Tony Schiavone: Facts Only Hardcore Fans Know About The AEW Commentator

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Tony Schiavone made a name for himself as a wrestling announcer in the 1980s and 1990s. Some of his most famous work was as lead commentator for WCW's weekly television program, "Nitro." Many have called Tony Schiavone the "voice of WCW" because his commentating and distinct sounding voice was synonymous with WCW in the late 1990s. After WCW folded, he found himself at a crossroads — stay in the wrestling business or take a break? Tony decided to take a hiatus from the business and try a few different career paths that still mirrored the skills he had learned in the past.

In 2018, Tony Schiavone's unique voice was heard once again in MLW and in 2019, he inked a deal with AEW. Tony has assumed the role of commentary, along with in-ring and backstage interviews that has helped progress storylines on AEW "Dynamite." Although many fans are familiar with Tony's work across the world of wrestling, he is a man of many talents. Parts of his professional life, along with the 18 year break he took from the wrestling business, leave a lot of hidden and unknown pieces in the career of Tony Schiavone.

He got his start with the Jim Crockett Promotions

Tony Schiavone started his legendary announcing career in 1983 with Jim Crockett Promotions. Jim Crockett Jr. was a promoter who helped elevate many stars from the National Wrestling Alliance. Jim Crockett Promotions was known for showcasing the likes of Ric Flair, Dusty Rhodes, Magnum TA, and many others. These are the same wrestlers that Tony Schiavone had the honor of interviewing so early into his career.

Tony Schiavone has mentioned in the past that Jim Crockett Jr. was a monumental player in him getting a start in the wrestling business. Jim Crockett Jr. passed away on March 3rd, 2021 and Schiavone was able to talk to him on the phone a few days before his death. Tony shared on "Talk is Jericho" the words he said to Jim, just days before his death, "I said, 'I would be nothing without you because you're the one that gave me my shot, gave me my chance, and so everything that I've done, every success that I've had is really because of your confidence in me.'"

Agreeing to work with the WWF was the dumbest thing he ever said

From 1989 to 1990, Tony Schiavone had a very brief stint with the WWF. Vince McMahon flew Tony to Connecticut to offer him a job and Tony admitted on "WOOOOO! Nation with Ric Flair" that he had "stars in [his] eyes" when accepting the offer. His most notable broadcasts with the company were his play-by-play work with Jesse Ventura at SummerSlam 1989 and Royal Rumble 1990. Tony did some announcing for WWF Challenge along with producing content for Coliseum Home Video as well.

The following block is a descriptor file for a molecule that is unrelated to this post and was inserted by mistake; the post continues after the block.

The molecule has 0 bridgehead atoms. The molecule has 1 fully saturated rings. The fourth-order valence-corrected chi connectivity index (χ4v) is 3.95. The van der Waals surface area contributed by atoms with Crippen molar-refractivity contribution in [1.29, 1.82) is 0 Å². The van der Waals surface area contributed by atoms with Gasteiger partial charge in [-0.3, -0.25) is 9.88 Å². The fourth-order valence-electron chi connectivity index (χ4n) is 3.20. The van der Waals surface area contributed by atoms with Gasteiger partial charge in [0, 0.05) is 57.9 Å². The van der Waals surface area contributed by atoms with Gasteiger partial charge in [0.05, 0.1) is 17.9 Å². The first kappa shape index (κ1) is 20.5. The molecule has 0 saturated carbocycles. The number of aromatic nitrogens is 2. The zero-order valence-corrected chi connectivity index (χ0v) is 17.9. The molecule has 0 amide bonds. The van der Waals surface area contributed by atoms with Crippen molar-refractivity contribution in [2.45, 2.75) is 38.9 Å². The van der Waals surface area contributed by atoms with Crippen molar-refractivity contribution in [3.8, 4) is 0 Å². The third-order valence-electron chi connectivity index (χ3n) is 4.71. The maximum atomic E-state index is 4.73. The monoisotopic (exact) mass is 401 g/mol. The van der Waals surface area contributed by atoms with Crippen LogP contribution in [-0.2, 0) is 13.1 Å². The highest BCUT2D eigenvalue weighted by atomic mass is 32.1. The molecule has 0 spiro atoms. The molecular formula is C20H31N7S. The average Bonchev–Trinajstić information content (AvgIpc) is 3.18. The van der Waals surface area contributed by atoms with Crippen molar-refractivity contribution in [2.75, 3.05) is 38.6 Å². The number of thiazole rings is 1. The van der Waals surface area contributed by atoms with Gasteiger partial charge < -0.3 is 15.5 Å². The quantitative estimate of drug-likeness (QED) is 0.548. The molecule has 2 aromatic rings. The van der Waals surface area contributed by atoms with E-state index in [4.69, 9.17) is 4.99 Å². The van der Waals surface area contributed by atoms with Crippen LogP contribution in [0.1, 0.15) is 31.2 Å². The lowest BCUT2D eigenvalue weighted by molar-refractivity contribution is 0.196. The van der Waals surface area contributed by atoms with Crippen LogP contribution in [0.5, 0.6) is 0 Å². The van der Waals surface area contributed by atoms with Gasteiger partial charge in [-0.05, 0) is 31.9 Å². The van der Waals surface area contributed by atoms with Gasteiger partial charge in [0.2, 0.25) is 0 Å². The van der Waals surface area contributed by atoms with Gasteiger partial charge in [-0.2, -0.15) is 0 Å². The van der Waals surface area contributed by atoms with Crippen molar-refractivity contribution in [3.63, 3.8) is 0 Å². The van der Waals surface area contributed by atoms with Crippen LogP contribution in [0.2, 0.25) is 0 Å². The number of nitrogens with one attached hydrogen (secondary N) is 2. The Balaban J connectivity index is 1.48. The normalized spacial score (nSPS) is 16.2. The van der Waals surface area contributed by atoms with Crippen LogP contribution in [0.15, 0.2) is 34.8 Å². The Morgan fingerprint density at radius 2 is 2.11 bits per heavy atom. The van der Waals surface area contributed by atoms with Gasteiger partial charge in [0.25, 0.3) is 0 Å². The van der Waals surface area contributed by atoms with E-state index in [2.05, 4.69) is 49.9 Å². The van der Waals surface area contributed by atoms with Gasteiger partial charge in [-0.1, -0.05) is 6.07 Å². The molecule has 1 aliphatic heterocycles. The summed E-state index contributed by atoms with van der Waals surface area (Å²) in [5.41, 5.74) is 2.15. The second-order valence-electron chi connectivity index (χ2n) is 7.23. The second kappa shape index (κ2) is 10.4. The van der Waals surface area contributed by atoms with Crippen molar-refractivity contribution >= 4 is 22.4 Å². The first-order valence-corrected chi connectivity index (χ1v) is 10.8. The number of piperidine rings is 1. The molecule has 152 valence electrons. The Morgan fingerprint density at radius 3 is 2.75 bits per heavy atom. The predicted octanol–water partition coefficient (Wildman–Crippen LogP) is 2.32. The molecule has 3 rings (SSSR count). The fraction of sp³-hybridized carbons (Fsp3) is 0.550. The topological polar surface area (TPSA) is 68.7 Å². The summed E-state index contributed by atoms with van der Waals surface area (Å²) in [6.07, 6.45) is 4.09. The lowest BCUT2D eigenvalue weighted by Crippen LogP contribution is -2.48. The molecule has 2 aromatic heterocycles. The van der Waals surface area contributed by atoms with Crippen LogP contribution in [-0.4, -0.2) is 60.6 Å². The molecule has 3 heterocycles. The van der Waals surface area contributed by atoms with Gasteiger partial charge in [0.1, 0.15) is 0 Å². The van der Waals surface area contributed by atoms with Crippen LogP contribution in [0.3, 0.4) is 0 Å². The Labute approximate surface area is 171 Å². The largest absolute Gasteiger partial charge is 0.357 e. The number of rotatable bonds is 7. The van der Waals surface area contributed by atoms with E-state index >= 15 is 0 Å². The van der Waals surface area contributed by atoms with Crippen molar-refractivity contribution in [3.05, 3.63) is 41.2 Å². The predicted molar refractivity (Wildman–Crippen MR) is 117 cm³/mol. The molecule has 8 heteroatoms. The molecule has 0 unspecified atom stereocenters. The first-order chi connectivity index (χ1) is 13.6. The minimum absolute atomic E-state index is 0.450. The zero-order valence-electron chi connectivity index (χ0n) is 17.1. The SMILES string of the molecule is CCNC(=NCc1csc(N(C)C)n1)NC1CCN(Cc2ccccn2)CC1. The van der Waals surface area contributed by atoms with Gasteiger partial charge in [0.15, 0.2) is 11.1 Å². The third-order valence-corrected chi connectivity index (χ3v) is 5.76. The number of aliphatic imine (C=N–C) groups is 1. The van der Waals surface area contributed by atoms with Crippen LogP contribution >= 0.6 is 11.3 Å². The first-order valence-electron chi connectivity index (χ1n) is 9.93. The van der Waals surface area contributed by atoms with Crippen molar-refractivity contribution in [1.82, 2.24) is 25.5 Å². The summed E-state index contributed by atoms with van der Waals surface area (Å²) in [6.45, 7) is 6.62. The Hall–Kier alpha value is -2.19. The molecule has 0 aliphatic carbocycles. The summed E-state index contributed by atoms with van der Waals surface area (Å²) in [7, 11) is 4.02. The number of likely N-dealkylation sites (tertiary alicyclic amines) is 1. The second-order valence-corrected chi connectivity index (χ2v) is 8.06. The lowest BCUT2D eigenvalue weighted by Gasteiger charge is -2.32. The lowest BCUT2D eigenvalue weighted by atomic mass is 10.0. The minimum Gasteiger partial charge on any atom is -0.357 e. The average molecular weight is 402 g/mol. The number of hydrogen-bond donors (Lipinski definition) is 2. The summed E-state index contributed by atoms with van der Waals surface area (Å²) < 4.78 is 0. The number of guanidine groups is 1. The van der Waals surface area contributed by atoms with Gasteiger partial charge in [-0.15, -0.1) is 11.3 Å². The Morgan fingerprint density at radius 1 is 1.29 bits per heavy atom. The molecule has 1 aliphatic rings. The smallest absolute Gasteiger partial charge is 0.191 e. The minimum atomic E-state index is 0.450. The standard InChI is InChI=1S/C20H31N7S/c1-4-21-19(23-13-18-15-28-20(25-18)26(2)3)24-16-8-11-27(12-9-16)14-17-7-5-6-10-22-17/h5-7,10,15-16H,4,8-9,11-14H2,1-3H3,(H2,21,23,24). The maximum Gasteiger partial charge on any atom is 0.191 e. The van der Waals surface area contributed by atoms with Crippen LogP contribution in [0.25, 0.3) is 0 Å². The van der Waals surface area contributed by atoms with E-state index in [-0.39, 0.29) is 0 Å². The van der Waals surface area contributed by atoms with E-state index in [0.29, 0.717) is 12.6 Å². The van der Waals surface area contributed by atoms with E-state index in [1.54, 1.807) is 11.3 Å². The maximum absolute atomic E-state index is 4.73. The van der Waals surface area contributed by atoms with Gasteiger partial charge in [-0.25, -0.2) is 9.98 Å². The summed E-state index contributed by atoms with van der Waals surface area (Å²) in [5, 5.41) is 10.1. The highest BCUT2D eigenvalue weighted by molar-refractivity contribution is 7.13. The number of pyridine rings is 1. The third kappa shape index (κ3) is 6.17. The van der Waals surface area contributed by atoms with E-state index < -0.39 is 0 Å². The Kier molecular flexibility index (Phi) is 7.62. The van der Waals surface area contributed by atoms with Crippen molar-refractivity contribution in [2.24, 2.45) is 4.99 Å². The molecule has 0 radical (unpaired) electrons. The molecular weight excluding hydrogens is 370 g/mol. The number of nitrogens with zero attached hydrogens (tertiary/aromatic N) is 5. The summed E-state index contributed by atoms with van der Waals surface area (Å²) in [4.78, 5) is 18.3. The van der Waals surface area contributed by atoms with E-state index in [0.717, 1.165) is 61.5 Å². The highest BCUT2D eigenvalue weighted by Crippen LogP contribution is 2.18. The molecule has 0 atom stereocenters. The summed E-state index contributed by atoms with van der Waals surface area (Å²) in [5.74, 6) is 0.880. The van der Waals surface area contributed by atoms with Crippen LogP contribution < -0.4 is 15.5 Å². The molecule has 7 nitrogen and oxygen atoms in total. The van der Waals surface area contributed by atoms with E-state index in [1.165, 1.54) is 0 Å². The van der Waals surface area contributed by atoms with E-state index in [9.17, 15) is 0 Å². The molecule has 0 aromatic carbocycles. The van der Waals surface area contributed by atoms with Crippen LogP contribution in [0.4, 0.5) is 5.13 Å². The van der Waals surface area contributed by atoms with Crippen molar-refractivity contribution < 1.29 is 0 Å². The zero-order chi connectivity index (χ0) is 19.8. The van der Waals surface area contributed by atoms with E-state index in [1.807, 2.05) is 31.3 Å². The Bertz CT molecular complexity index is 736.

Toward the end of 1989, Tony got a call from Jim Barnett, WCW's senior adviser at the time, to come back to WCW with the offer of twice the amount of money that Vince McMahon was paying him. With the money in mind and the fact that Tony did not live in Connecticut permanently, he decided to leave the WWF in April of 1990. Many years later, Tony Schiavone took to Twitter to "jokingly" state the two dumbest things he has done in his life. In a 2020 tweet, Schiavone exposed the top two items on his mistakes list as, "1.) Yes Vince, I'll come to work for you 2.) Yes, I'll move to Connecticut"

He won the Worst Television Announcer in 1999 and 2000

For a wrestling commentator who is so widely respected in the business, it may come as a shock that the Wrestling Observer named Tony Schiavone the Worst Television Announcer in both 1999 and 2000. During the Monday Nights Wars, Tony was the main voice of WCW broadcasts, often finishing in the Top 7 of the Wrestling Observer Awards for Best Television Announcer before 1999. At this time, Mike Tenay and Jim Ross were claiming the top spots of this award category. Tony Schiavone was not far behind though, so what happened in 1999 and 2000 that turned this around?

The answer comes from WCW's dying product during those years. Tony Schiavone was always WCW's play-by-play announcer, which is a hard job in and of itself. However, when the on-screen product is abysmal week after week, this gets even harder. It also left Tony in the horrible spot of having to explain away all sorts of storyline nonsense. As more proof that it wasn't Tony's ability that brought on the award, his broadcast partner, Bobby "The Brain" Heenan, was runner up for Worst Television Announcer in 1999. Both of them were completely phoning it in, and can you blame them? Tony almost "won" the award three times in a row, but Michael Cole took that spot in 2001.

His failed heel run in TNA kept him away from wrestling for 18 years

After WCW folded in 2001, Tony Schiavone was out of a job in the wrestling business. He reappeared in front of an audience with a newly formed company, NWA-TNA (now known as Impact Wrestling). NWA-TNA was running weekly pay-per-views that featured young up and comers, such as AJ Styles. However, early into NWA-TNA's history, Vince Russo entered the scene and things began to be less about the wrestling and more about convoluted storylines. Without WCW money coming in, Schiavone decided to give NWA-TNA a shot as a new career path. Tony debuted as an on screen personality at NWA-TNA pay-per-view #30 by interrupting an interview segment with William Moody, better known as Paul Bearer.